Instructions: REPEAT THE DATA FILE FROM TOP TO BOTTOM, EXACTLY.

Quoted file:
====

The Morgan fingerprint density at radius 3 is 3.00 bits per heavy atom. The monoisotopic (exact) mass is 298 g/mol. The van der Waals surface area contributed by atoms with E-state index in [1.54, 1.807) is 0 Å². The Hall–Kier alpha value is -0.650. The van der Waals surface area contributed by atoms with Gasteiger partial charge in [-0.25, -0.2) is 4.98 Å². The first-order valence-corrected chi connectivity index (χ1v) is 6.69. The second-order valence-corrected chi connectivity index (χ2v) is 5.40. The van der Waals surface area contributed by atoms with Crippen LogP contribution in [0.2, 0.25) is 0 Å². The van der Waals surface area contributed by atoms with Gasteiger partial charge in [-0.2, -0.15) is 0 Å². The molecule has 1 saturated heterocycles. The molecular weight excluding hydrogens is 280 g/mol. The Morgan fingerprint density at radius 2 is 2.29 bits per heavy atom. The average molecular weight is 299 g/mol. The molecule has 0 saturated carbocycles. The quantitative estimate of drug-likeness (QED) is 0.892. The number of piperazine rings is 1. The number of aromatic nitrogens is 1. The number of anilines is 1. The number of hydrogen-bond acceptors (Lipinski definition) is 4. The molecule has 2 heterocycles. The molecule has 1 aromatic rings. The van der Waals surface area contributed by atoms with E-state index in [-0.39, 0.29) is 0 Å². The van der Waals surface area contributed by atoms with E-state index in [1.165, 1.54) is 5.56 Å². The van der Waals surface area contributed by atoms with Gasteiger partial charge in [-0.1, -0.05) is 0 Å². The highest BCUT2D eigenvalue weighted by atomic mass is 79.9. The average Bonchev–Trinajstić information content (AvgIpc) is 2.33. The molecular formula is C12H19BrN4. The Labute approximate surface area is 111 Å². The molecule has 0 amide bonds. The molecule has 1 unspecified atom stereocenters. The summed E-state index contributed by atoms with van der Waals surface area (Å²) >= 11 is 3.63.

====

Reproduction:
The Morgan fingerprint density at radius 3 is 3.00 bits per heavy atom. The monoisotopic (exact) mass is 298 g/mol. The van der Waals surface area contributed by atoms with E-state index in [1.54, 1.807) is 0 Å². The Hall–Kier alpha value is -0.650. The van der Waals surface area contributed by atoms with Gasteiger partial charge in [-0.25, -0.2) is 4.98 Å². The first-order valence-corrected chi connectivity index (χ1v) is 6.69. The second-order valence-corrected chi connectivity index (χ2v) is 5.40. The van der Waals surface area contributed by atoms with Crippen LogP contribution in [0.2, 0.25) is 0 Å². The van der Waals surface area contributed by atoms with Gasteiger partial charge in [-0.2, -0.15) is 0 Å². The molecule has 1 saturated heterocycles. The molecular weight excluding hydrogens is 280 g/mol. The Morgan fingerprint density at radius 2 is 2.29 bits per heavy atom. The average molecular weight is 299 g/mol. The molecule has 0 saturated carbocycles. The quantitative estimate of drug-likeness (QED) is 0.892. The number of piperazine rings is 1. The number of aromatic nitrogens is 1. The number of anilines is 1. The number of hydrogen-bond acceptors (Lipinski definition) is 4. The molecule has 2 heterocycles. The molecule has 1 aromatic rings. The van der Waals surface area contributed by atoms with E-state index in [-0.39, 0.29) is 0 Å². The van der Waals surface area contributed by atoms with E-state index in [1.165, 1.54) is 5.56 Å². The van der Waals surface area contributed by atoms with Gasteiger partial charge in [-0.1, -0.05) is 0 Å². The highest BCUT2D eigenvalue weighted by atomic mass is 79.9. The average Bonchev–Trinajstić information content (AvgIpc) is 2.33. The molecular formula is C12H19BrN4. The Labute approximate surface area is 111 Å². The molecule has 0 amide bonds. The molecule has 1 unspecified atom stereocenters. The summed E-state index contributed by atoms with van der Waals surface area (Å²) >= 11 is 3.63.